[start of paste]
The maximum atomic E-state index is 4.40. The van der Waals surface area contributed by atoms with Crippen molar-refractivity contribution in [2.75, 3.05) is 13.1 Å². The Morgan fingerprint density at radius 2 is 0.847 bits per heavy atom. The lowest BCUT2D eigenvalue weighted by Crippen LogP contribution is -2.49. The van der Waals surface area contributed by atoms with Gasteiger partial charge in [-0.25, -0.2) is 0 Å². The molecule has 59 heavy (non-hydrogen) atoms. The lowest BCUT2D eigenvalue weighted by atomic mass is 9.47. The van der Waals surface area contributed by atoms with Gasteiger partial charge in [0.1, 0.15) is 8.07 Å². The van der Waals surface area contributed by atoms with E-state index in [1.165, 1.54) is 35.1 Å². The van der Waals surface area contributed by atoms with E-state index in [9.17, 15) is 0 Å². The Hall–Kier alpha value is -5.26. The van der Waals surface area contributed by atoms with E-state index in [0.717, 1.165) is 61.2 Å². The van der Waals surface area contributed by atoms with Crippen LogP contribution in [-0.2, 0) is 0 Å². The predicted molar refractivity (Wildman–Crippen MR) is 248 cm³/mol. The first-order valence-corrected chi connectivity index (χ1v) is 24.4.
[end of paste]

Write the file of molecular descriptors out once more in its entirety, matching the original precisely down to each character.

The maximum atomic E-state index is 4.40. The van der Waals surface area contributed by atoms with Crippen molar-refractivity contribution in [2.75, 3.05) is 13.1 Å². The Morgan fingerprint density at radius 2 is 0.847 bits per heavy atom. The lowest BCUT2D eigenvalue weighted by Crippen LogP contribution is -2.49. The van der Waals surface area contributed by atoms with Gasteiger partial charge in [-0.25, -0.2) is 0 Å². The molecule has 59 heavy (non-hydrogen) atoms. The lowest BCUT2D eigenvalue weighted by atomic mass is 9.47. The van der Waals surface area contributed by atoms with Gasteiger partial charge in [0.1, 0.15) is 8.07 Å². The van der Waals surface area contributed by atoms with E-state index in [1.165, 1.54) is 35.1 Å². The van der Waals surface area contributed by atoms with E-state index in [9.17, 15) is 0 Å². The Hall–Kier alpha value is -5.26. The van der Waals surface area contributed by atoms with E-state index in [0.717, 1.165) is 61.2 Å². The van der Waals surface area contributed by atoms with Crippen LogP contribution in [-0.2, 0) is 0 Å². The predicted molar refractivity (Wildman–Crippen MR) is 248 cm³/mol. The first-order valence-corrected chi connectivity index (χ1v) is 24.4.